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Subject:Re: "Learning" Language From:wburns -at- MICRON -dot- COM Date:Fri, 8 Dec 1995 08:20:30 MDT
Sue mentioned Chomsky's notorious grammatically correct but nonsensical
>Colorless green clouds sleep loudly.
"Colorless green ideas sleep furiously."
(Close, Sue. We got the idea.)
Remember, Chomsky doesn't speak for all linguists. The field linguists I know
have a lot of problems with the practical implications of Chomsky's ideas and
claim that they're not quite empirical (meaning he doesn't test his theories
in the field). As one said, "He sets up a lot of paper tigers, then knocks
them back down." Take, for example, the example above. Is the issue here
one concerning the structure of language or one of lexical categories? Perhaps
our schemas (assuming that these theoretical categories exist) simply don't
allow us to combine these possibilities since we've never encountered a color
that could be colorless? It's not an issue of grammar but of the conflicting
senses of the words.
The problem I see with the concept of a universal grammar is that the only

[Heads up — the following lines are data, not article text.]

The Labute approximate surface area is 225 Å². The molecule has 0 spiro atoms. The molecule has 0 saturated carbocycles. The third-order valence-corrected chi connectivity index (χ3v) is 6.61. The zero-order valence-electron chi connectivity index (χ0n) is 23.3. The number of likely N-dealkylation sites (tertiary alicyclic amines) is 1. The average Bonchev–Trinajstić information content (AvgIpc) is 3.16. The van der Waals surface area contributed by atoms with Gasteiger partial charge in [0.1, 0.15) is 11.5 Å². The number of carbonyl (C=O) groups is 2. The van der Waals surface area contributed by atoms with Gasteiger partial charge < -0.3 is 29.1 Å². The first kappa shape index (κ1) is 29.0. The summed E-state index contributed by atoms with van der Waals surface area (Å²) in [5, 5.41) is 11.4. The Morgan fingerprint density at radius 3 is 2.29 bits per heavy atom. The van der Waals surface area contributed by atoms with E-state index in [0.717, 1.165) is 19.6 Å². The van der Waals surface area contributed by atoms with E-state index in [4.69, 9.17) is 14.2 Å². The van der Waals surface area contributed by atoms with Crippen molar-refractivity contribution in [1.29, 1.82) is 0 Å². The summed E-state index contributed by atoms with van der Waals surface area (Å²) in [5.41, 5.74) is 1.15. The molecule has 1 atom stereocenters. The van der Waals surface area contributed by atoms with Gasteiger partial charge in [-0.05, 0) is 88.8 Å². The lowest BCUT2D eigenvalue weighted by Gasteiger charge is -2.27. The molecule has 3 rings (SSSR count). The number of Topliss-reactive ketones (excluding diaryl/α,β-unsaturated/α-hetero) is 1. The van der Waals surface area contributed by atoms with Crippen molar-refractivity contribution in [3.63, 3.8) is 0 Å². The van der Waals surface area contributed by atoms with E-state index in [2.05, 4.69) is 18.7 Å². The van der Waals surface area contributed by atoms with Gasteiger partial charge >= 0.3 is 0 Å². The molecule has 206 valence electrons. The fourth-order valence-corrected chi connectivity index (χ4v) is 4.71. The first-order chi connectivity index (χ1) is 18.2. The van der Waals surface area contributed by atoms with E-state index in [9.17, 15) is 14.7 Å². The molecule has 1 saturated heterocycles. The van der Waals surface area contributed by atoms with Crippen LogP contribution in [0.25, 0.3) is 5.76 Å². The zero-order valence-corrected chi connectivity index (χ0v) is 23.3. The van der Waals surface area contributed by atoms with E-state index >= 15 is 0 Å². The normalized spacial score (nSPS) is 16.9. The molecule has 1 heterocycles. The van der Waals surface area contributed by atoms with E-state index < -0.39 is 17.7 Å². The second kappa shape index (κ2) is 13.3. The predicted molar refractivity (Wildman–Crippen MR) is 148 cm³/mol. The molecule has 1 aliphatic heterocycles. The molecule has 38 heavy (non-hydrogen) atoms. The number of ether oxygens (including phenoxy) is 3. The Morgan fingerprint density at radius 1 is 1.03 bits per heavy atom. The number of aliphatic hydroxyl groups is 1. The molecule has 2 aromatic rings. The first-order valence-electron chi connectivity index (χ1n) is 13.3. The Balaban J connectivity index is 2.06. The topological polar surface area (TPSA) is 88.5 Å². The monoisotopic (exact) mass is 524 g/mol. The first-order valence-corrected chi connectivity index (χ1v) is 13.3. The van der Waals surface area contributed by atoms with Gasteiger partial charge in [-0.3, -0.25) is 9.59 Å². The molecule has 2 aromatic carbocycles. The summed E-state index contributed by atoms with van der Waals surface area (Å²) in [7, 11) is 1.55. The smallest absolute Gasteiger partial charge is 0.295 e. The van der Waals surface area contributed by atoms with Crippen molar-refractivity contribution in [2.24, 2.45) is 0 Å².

boundaries we can provide for it are those to which we are biologically and
temporally constrained. For example, we can't say two words simultaneously
using an oral language. We can create compounds, we can interpose elements
of one word into another, and we can alter various sounds with pitch, stress,
and other intensifiers. So for speakers of an oral language, our grammar
has that biological constraint. For people who communicate by sign language
who use combinations of sign and voice (I'm not sure if any languages still
do this), this constraint doesn't exist. Does that mean that there must be
a switch that either allows us to employ this possibility? No. It's simply
a biological/temporal constraint.
BTW, congratulations on your new job, Sue. Hope it's going well.
Bill Burns *
Assm. Technical Writer/Editor * LIBERTY, n. One of imagination's most
Micron Technology, Inc. * precious possessions.
Boise, ID *
WBURNS -at- MICRON -dot- COM * Ambrose Bierce